Book of Job
Book of Job Pain and Suffering Quotes
How we cite our quotes:
'My flesh is clothed with worms and dirt;
my skin hardens, then breaks out again.' (NRSV 7:5)
My flesh is clothed with worms and clods of dust; my skin is broken, and become loathsome. (KJV 7:5)
First, gross. Second, this seems quite a punishment for the world's most righteous Israelite, doesn't it? He loses his family and his property, and he gets the world's worst case of acne. Not fun.
'Surely the light of the wicked is put out,
and the flame of their fire does not shine.
The light is dark in their tent,
and the lamp above them is put out.
Their strong steps are shortened,
and their own schemes throw them down.
For they are thrust into a net by their own feet,
and they walk into a pitfall.
A trap seizes them by the heel;
a snare lays hold of them.
A rope is hid for them in the ground,
a trap for them in the path.
Terrors frighten them on every side,
and chase them at their heels.
Their strength is consumed by hunger,
and calamity is ready for their stumbling.
By disease their skin is consumed,
the firstborn of Death consumes their limbs.
They are torn from the tent in which they trusted,
and are brought to the king of terrors.
In their tents nothing remains;
sulphur is scattered upon their habitations.' (NRSV 18:5-15)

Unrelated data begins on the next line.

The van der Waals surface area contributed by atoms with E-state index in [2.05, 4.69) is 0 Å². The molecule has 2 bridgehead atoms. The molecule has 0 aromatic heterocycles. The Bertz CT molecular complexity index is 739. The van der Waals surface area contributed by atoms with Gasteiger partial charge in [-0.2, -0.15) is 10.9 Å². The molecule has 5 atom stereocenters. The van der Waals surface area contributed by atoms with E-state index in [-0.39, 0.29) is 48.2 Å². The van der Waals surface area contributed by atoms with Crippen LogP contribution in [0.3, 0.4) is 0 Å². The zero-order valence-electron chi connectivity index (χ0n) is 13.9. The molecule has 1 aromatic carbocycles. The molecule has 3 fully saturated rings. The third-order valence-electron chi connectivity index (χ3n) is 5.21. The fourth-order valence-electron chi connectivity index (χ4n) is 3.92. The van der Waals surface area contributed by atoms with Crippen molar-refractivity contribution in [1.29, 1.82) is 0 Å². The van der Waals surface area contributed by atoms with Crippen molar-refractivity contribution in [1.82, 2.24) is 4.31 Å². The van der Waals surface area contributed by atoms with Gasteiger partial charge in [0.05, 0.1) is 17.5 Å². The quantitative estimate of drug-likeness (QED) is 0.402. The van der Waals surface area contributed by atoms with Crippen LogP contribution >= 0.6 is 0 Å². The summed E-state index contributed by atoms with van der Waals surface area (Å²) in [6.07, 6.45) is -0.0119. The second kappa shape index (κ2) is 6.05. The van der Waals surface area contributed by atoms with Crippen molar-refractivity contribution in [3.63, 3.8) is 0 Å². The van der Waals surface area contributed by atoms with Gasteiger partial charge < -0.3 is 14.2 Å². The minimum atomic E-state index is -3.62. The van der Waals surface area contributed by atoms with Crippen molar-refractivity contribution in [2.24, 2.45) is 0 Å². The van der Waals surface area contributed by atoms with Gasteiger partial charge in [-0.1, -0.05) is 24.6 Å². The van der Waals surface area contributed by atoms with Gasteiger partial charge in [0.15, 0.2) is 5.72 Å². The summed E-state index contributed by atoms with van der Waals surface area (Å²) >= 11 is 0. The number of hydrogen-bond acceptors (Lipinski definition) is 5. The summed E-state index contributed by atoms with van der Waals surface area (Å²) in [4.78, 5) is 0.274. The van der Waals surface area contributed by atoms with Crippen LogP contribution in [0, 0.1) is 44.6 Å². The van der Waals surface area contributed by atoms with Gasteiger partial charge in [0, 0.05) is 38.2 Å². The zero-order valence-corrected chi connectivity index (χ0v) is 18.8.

Yea, the light of the wicked shall be put out, and the spark of his fire shall not shine.
The light shall be dark in his tabernacle, and his candle shall be put out with him.
The steps of his strength shall be straitened, and his own counsel shall cast him down.
For he is cast into a net by his own feet, and he walketh upon a snare.
The gin shall take him by the heel, and the robber shall prevail against him.
The snare is laid for him in the ground, and a trap for him in the way.
Terrors shall make him afraid on every side, and shall drive him to his feet.
His strength shall be hungerbitten, and destruction shall be ready at his side.
It shall devour the strength of his skin: even the firstborn of death shall devour his strength.
His confidence shall be rooted out of his tabernacle, and it shall bring him to the king of terrors.
It shall dwell in his tabernacle, because it is none of his: brimstone shall be scattered upon his habitation. (KJV 18:5-15)
Everyone experiences pain, but God is allowed to use it as a weapon against his enemies. Think carefully, though: isn't this exactly what God did to Job? Is there a difference?
'My skin turns black and falls from me,
and my bones burn with heat.
My lyre is turned to mourning,
and my pipe to the voice of those who weep.' (NRSV 30:30-31)
My skin is black upon me, and my bones are burned with heat.
My harp also is turned to mourning, and my organ into the voice of them that weep. (KJV 30:30-31)
Pain can be beautiful, it seems, and here it is wrapped up with metaphors of art. The writer was a writer, after all.